The Peer Navigator continues to play an important role for HIRE participants who visit the Transitions Clinic. He is at the minimum a familiar face for participants in their visits to the clinic. Beyond this, his involvement includes reminding participants of their appointments, transporting participants to the clinic or providing them with a ride, facilitating the completion of paperwork in advance of appointments, interpreting between medical staff and monolingual participants, ensuring that prescriptions are filled in a timely manner, and liaising between participants and medical staff between appointments. In short, Project HIRE's Peer Navigator breaks down many potential barriers to health care, and makes accessing health services as easy as possible for project participants.
In addition to medical services, project HIRE participants meet regularly with project staff for counseling sessions. These sessions provide a means for staff to encourage adherence to HIV treatment plans, ensure that participants' basic needs are being met, and intervene immediately if a participant's situation seems on the verge of derailing them from a focus on maintaining good health.
Posted in: National Minority Health Month | Comments | Add a Comment | Comment Policy | Permalink
About the Blog
The NPA works to achieve health equity -- the highest level of health for all people. This blog is a venue for professionals from all fields and sectors to share their thoughts on pressing issues, news and events pertaining to health equity. Follow and participate in this candid discussion.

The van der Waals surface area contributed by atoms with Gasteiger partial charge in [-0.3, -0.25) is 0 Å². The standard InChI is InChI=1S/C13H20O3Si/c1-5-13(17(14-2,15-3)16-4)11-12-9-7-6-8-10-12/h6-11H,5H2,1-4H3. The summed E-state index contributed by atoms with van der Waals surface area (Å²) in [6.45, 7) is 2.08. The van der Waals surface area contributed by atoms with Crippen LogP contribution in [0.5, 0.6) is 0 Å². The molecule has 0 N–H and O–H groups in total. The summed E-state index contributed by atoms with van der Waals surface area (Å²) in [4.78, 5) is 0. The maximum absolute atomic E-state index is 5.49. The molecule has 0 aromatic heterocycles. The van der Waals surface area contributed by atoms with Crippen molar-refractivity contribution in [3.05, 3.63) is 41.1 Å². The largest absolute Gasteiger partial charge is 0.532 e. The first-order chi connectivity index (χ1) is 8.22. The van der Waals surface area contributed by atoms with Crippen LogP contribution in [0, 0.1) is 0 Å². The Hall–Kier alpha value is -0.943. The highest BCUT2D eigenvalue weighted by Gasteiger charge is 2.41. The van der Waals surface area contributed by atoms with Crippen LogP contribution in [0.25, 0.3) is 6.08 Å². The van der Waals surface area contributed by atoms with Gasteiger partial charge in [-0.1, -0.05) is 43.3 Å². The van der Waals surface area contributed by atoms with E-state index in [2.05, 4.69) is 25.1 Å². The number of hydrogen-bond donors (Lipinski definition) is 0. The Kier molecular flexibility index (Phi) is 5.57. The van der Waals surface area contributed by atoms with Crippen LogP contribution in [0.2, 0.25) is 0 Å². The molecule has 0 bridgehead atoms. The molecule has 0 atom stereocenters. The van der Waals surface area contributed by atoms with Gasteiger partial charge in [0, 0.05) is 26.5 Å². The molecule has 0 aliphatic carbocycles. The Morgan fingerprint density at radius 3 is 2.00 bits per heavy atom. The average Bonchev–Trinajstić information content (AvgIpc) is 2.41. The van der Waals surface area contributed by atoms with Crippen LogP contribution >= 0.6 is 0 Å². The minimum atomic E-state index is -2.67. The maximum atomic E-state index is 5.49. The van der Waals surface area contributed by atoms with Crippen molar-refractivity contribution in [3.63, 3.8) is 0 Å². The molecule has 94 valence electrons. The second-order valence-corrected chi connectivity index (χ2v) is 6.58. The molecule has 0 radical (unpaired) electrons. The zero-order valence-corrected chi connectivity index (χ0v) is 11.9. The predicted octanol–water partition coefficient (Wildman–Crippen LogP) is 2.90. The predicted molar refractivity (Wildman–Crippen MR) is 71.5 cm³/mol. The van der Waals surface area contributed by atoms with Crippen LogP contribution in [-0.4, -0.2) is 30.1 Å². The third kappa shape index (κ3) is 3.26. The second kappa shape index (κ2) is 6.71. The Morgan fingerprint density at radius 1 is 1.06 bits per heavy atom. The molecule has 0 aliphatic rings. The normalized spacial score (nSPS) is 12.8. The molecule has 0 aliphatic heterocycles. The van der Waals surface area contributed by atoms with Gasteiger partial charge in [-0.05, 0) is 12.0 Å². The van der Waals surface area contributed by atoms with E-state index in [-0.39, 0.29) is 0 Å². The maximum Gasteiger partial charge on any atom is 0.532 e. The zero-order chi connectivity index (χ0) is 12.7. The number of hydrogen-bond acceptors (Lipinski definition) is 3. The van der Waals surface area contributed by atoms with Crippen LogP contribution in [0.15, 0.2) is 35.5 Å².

About the Author
Jessica Broome is a social researcher with over a decade of experience conducting qualitative and quantitative research among diverse audiences. Her areas of expertise include program evaluations, mixed mode research, and research for communications. Dr. Broome holds a PhD in Survey Methodology from the University of Michigan and an MS in Applied Social Research from Hunter College.
Recent Blog Posts
→ Uncovering Health Disparities Through Data: Perspectives from Emerging Leaders - Part 2
→ Uncovering Health Disparities through Data: Perspectives from Emerging Leaders: Part 1
→ Strengthening Community-Led Solutions: The Notah Begay III Foundation in Native Communities - Part II
→ Strengthening Community-Led Solutions: The Notah Begay III Foundation in Native Communities
→ Remembering Dr. Martin Luther King Jr.’s Clarion Call for Health Equity
→ Up in Smoke: Reducing Smoking Rates to End Health Disparities
→ Spotlight on Health Disparities in Native Communities
→ The Native American Perspective on FASD: An Interview with Judge Anita Fineday - November 2014
→ Black Infant Deaths Point to Flaw in U.S. Health Care System
→ Culturally Appropriate Approaches to Health Education in Long Beach’s Khmer Community